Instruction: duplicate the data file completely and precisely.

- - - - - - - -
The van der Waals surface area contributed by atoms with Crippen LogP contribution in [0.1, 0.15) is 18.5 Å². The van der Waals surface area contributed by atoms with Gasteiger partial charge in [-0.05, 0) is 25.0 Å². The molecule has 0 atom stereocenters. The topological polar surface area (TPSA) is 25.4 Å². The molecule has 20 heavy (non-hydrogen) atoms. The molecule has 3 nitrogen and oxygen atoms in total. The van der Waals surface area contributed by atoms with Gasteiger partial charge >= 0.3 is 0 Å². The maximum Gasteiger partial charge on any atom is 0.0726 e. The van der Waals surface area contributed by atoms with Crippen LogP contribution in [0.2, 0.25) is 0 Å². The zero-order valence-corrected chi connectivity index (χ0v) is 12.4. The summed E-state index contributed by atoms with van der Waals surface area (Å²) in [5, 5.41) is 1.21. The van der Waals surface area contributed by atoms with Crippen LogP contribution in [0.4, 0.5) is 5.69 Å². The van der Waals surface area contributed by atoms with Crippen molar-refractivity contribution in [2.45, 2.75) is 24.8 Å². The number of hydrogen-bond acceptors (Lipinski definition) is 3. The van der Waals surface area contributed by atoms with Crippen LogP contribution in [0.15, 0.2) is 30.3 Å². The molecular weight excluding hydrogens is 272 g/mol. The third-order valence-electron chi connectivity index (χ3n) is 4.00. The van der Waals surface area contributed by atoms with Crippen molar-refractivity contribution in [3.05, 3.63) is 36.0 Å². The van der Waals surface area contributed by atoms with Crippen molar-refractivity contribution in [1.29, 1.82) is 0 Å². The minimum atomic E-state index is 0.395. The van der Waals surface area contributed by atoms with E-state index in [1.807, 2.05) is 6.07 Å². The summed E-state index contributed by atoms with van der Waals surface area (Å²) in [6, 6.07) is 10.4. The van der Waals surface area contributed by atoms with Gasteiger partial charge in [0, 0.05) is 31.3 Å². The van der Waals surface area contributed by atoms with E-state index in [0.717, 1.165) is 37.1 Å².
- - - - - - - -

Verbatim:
The van der Waals surface area contributed by atoms with Crippen LogP contribution in [0.1, 0.15) is 18.5 Å². The van der Waals surface area contributed by atoms with Gasteiger partial charge in [-0.05, 0) is 25.0 Å². The molecule has 0 atom stereocenters. The topological polar surface area (TPSA) is 25.4 Å². The molecule has 20 heavy (non-hydrogen) atoms. The molecule has 3 nitrogen and oxygen atoms in total. The van der Waals surface area contributed by atoms with Gasteiger partial charge >= 0.3 is 0 Å². The maximum Gasteiger partial charge on any atom is 0.0726 e. The van der Waals surface area contributed by atoms with Crippen LogP contribution in [0.2, 0.25) is 0 Å². The zero-order valence-corrected chi connectivity index (χ0v) is 12.4. The summed E-state index contributed by atoms with van der Waals surface area (Å²) in [5, 5.41) is 1.21. The van der Waals surface area contributed by atoms with Crippen LogP contribution in [0.4, 0.5) is 5.69 Å². The van der Waals surface area contributed by atoms with Crippen molar-refractivity contribution in [2.45, 2.75) is 24.8 Å². The number of hydrogen-bond acceptors (Lipinski definition) is 3. The van der Waals surface area contributed by atoms with Crippen LogP contribution in [0.15, 0.2) is 30.3 Å². The molecular weight excluding hydrogens is 272 g/mol. The third-order valence-electron chi connectivity index (χ3n) is 4.00. The van der Waals surface area contributed by atoms with Crippen molar-refractivity contribution in [3.05, 3.63) is 36.0 Å². The van der Waals surface area contributed by atoms with Crippen molar-refractivity contribution in [1.29, 1.82) is 0 Å². The minimum atomic E-state index is 0.395. The van der Waals surface area contributed by atoms with E-state index in [1.807, 2.05) is 6.07 Å². The summed E-state index contributed by atoms with van der Waals surface area (Å²) in [6, 6.07) is 10.4. The van der Waals surface area contributed by atoms with Gasteiger partial charge in [0, 0.05) is 31.3 Å². The van der Waals surface area contributed by atoms with E-state index in [0.717, 1.165) is 37.1 Å².